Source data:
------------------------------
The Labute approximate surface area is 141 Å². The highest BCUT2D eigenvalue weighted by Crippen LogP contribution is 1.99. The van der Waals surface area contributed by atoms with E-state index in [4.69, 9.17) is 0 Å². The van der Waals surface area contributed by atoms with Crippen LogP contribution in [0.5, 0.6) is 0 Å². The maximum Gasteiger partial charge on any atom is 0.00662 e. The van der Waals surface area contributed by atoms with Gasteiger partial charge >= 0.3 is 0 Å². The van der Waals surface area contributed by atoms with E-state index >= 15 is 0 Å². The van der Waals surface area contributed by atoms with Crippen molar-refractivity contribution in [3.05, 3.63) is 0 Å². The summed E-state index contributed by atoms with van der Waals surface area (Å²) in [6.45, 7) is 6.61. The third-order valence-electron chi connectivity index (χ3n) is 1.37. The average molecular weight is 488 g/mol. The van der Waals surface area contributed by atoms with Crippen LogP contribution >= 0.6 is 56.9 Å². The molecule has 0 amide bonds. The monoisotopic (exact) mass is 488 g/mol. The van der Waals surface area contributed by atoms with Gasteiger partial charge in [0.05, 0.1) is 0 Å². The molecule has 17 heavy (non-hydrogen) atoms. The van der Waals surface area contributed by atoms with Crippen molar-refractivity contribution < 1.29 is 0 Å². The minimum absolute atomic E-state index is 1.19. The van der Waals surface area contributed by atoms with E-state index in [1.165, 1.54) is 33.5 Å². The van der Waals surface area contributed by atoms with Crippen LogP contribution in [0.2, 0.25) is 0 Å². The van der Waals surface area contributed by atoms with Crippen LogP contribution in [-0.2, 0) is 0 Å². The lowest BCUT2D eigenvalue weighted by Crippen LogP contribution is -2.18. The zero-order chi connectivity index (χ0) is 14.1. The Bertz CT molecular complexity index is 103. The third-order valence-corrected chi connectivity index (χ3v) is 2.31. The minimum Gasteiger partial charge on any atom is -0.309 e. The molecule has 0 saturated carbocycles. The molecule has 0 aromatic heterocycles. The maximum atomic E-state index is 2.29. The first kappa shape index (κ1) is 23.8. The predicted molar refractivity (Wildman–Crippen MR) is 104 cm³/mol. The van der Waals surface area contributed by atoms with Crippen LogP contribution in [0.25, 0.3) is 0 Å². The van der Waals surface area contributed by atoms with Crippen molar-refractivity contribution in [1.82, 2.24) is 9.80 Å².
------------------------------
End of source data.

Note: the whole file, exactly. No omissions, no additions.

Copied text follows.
The Labute approximate surface area is 141 Å². The highest BCUT2D eigenvalue weighted by Crippen LogP contribution is 1.99. The van der Waals surface area contributed by atoms with E-state index in [4.69, 9.17) is 0 Å². The van der Waals surface area contributed by atoms with Crippen LogP contribution in [0.5, 0.6) is 0 Å². The maximum Gasteiger partial charge on any atom is 0.00662 e. The van der Waals surface area contributed by atoms with Gasteiger partial charge >= 0.3 is 0 Å². The van der Waals surface area contributed by atoms with E-state index >= 15 is 0 Å². The van der Waals surface area contributed by atoms with Crippen molar-refractivity contribution in [3.05, 3.63) is 0 Å². The summed E-state index contributed by atoms with van der Waals surface area (Å²) in [6.45, 7) is 6.61. The third-order valence-electron chi connectivity index (χ3n) is 1.37. The average molecular weight is 488 g/mol. The van der Waals surface area contributed by atoms with Crippen LogP contribution >= 0.6 is 56.9 Å². The molecule has 0 amide bonds. The monoisotopic (exact) mass is 488 g/mol. The van der Waals surface area contributed by atoms with Gasteiger partial charge in [0.05, 0.1) is 0 Å². The molecule has 17 heavy (non-hydrogen) atoms. The van der Waals surface area contributed by atoms with Crippen molar-refractivity contribution < 1.29 is 0 Å². The minimum absolute atomic E-state index is 1.19. The van der Waals surface area contributed by atoms with E-state index in [1.165, 1.54) is 33.5 Å². The van der Waals surface area contributed by atoms with Crippen LogP contribution in [0.2, 0.25) is 0 Å². The van der Waals surface area contributed by atoms with Crippen LogP contribution in [-0.2, 0) is 0 Å². The lowest BCUT2D eigenvalue weighted by Crippen LogP contribution is -2.18. The zero-order chi connectivity index (χ0) is 14.1. The Bertz CT molecular complexity index is 103. The third-order valence-corrected chi connectivity index (χ3v) is 2.31. The minimum Gasteiger partial charge on any atom is -0.309 e. The molecule has 0 saturated carbocycles. The molecule has 0 aromatic heterocycles. The maximum atomic E-state index is 2.29. The first kappa shape index (κ1) is 23.8. The predicted molar refractivity (Wildman–Crippen MR) is 104 cm³/mol. The van der Waals surface area contributed by atoms with Crippen LogP contribution in [0.25, 0.3) is 0 Å². The van der Waals surface area contributed by atoms with Crippen molar-refractivity contribution in [1.82, 2.24) is 9.80 Å².